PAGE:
Mitch or Ackers to replace Rassie?

Mike Greenaway

When the Emirates Lions were rebuilding under John Mitchell, Johan Ackermann was the Kiwi’s assistant coach and together they laid down roots that have since made the Lions one of the top teams in Vodacom Super Rugby. Could history repeat itself at Springbok level with this pair?

At least one of these successful coaches will likely be promoted to the Boks in the near future, given that Rassie Erasmus is only going to be acting coach until the end of the 2019 Rugby World Cup and then revert to his actual position as SA Rugby’s Director of Rugby.

Will John Mitchell take over as head coach of the Boks? Quite possibly. He has made it no secret that he would like to coach South Africa one day, and as a former All Blacks coach that lost just one game — the 2003 World Cup semi-final against Australia — he is more than qualified.

What about Ackermann? After his tenure at Gloucester, where he has proved both popular and successful, the Bok job is the logical next step for Ackermann. He was a big fan-favourite in South Africa because of his humility, the loyalty he engenders from his players, and the positive, happy environment he created at the Lions.

Mitchell is one tough bloke. He has hit a few potholes during his coaching career but admits that he has learned a great deal from the confrontations with players at the Force and the Lions. And now look what he has achieved at the Vodacom Bulls in no time at all. The four tries scored by the Bulls against the Chiefs last week were sublime – attacking rugby at its best. Heck, the Bulls looked like a Kiwi team…

The Lions, of course, also play like a Kiwi team. The seeds of the attacking game were planted and germinated by Mitchell, and blossomed under Ackermann.

We need no reminding of how, through sheer weight of personality, Ackermann transformed the Lions from a bunch of nobodies axed from Super Rugby to finalists in that competition two years in a row. The Lions could well have vanished off the South African rugby landscape after being heartlessly cast adrift from top-flight rugby, but what Ackermann achieved was incredible, although the early foundations were laid by Mitchell, who coached the Lions to the  Currie Cup title in 2011.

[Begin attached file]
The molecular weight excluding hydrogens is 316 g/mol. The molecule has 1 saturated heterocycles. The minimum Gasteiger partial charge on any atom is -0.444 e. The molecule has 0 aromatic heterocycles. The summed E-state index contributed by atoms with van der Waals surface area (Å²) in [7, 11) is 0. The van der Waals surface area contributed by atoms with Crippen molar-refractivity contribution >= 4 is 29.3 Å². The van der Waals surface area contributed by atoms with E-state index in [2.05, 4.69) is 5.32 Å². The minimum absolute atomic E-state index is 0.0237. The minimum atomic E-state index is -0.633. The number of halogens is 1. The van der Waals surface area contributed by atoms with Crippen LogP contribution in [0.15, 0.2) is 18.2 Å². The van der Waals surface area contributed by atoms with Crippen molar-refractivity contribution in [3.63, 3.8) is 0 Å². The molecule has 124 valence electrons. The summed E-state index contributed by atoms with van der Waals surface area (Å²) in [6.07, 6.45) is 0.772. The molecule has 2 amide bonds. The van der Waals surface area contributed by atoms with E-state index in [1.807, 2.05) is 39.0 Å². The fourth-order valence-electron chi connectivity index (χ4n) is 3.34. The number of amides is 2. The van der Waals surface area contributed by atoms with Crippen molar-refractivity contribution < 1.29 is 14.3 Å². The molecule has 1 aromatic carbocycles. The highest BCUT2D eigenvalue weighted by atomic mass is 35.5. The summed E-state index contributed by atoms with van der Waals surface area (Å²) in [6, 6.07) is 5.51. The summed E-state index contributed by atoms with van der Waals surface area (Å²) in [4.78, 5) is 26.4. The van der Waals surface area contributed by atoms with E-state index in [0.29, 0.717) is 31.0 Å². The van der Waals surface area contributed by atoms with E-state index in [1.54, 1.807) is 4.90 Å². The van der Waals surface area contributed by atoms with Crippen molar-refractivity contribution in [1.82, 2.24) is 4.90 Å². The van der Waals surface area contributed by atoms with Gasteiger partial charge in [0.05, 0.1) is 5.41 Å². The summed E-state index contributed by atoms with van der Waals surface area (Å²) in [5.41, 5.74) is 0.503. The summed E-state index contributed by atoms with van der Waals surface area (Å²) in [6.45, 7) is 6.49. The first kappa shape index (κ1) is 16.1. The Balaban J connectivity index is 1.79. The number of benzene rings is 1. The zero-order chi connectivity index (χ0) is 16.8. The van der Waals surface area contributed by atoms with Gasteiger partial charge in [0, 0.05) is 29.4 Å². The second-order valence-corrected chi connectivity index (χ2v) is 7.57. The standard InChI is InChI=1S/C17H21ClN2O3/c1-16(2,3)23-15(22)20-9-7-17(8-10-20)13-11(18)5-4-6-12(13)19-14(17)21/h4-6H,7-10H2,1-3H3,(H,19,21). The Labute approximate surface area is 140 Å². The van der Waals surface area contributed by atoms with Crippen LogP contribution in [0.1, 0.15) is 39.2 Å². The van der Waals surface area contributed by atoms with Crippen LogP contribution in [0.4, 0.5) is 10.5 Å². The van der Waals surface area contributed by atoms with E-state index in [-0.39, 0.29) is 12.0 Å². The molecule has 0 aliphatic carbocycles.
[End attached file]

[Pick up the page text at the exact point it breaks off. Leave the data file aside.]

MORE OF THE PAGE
So who might it be? The meticulous planner and passionate  Mitchell, or the “ysterman” that had his Lions players willing to run through brick walls for him?

During a two-season ambulance job with the Boks heading into the 2019 Rugby World Cup, Erasmus will have one eye on the progress that Mitchell makes with the Bulls, and the other on Ackermann at Gloucester.

The possibilities for the Boks in 2020 through to the World Cup in France in 2023 are hugely exciting. Having hit rock bottom in 2017, the Boks will have more direction and a workable game plan under Erasmus in 2018. They will have a clear plan on how to play, they will be astutely selected (confused selection was one of Allister’s biggest failings) and they will be brimming with intent after four years of chaos.

It’s unlikely, but not impossible, that Erasmus wins the World Cup next year but, either way, he will hand over the whistle in 2020 to whichever candidate had the highest mark on his scorecard over the previous two seasons.

Imagine what Mitchell or Ackers could do with the Springboks over the four years leading up to the 2023 World Cup in France, especially with Erasmus efficiently working behind the scenes in support?

And the dream result would be for Mitchell and Ackermann to renew their old partnership at the Boks.

- Mike Greenaway

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  • Barry Smith